Knee osteoarthritis: Steroid injections offer no benefit, study suggests

Patients with symptomatic knee osteoarthritis do not benefit from steroid injections, concludes a new study published in JAMA.

Study co-author Timothy E. McAlindon, of Tufts Medical Center in Boston, MA, and colleagues found that steroid injections administered every 3 months were no better than a placebo for alleviating knee pain in patients with knee osteoarthritis (OA).

In fact, the researchers found that steroid injections actually led to a greater loss in the volume of bone cartilage over 2 years.

Based on their findings, McAlindon and colleagues recommend against the use of steroid injections for the treatment of knee OA.

OA, also referred to as degenerative joint disease, is the most common form of arthritis, affecting more than 30 million adults in the United States.

OA is caused by the breakdown of cartilage, the tissue that covers and protects the ends of bones, and it most commonly affects the joints of the knees, hips, hands, and spine. The "wear and tear" of cartilage can lead to pain, inflammation, and movement problems.

There is currently no cure for OA, but there are treatments that can help to manage symptoms of the condition.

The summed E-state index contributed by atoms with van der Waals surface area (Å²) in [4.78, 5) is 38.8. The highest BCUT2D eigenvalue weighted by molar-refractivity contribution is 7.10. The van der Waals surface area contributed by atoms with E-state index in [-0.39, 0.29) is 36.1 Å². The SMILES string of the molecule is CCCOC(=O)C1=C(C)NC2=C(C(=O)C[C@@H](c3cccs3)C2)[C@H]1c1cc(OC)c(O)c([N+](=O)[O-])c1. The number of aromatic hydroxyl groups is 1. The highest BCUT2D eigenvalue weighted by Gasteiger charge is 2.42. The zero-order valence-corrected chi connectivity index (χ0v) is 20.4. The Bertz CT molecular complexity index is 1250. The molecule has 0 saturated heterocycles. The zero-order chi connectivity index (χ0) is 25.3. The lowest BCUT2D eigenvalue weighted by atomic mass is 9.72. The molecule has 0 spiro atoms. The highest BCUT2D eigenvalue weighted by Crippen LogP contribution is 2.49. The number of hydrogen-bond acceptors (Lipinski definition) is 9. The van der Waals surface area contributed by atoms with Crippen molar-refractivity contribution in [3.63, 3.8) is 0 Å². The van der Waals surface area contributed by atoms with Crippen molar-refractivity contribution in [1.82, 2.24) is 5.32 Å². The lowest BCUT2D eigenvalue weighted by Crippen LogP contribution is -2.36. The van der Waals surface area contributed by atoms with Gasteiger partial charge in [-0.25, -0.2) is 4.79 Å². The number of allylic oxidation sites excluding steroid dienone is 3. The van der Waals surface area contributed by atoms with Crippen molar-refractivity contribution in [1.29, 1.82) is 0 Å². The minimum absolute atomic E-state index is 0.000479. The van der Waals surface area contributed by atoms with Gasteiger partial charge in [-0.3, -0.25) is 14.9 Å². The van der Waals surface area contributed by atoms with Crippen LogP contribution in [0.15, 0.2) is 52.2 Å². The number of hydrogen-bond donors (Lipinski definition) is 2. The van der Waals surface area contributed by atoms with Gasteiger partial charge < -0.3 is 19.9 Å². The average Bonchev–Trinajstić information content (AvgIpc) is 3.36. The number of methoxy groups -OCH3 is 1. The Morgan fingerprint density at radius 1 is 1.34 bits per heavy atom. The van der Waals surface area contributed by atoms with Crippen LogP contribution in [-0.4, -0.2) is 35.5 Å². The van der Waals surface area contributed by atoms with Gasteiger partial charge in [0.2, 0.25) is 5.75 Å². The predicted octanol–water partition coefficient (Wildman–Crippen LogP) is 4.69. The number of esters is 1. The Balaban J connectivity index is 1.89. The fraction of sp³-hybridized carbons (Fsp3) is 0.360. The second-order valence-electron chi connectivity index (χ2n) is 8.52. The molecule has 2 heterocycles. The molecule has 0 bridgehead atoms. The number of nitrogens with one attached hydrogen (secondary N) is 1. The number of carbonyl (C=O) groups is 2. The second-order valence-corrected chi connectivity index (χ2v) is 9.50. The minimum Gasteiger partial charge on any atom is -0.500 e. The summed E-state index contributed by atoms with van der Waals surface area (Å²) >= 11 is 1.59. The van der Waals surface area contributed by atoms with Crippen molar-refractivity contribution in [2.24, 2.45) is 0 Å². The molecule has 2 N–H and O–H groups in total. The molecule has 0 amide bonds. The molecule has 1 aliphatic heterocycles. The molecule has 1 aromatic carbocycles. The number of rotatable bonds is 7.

One such treatment that may be recommended is corticosteroid injections; some studies have suggested that these injections may improve pain for patients with knee OA.

The new research, however, suggests that corticosteroid injections are of no use to patients with knee OA, and that they may even make the condition worse.

Triamcinolone led to greater loss of bone cartilage volume

The team's findings come from an analysis of 140 patients with symptomatic knee OA. All patients had inflammation of the synovial membrane, which lines the joints.

Every 12 weeks for 2 years, 70 of the patients received an injection with the corticosteroid triamcinolone, which was delivered directly to the knee joint. The remaining 70 participants received a placebo in the form of a saline solution.

Compared with patients who received the placebo, those who received triamcinolone experienced a greater loss in cartilage volume; patients who received triamcinolone saw a cartilage thickness loss of 0.21 millimeters, compared with 0.10 millimeters for the placebo group.

Furthermore, the researchers identified no significant differences in pain levels between the two groups, and patients who received triamcinolone experienced a greater number of adverse events related to treatment.

The researchers note some limitations to their study. For example, they say it is possible that corticosteroid injections may have offered short-term pain relief for patients, which could have been missed by their pain measuring methods.

Still, McAlindon and colleagues believe that their findings indicate that patients with knee OA are unlikely to benefit from corticosteroid injections. The researchers conclude:

"These findings do not support this treatment for patients with symptomatic knee osteoarthritis."

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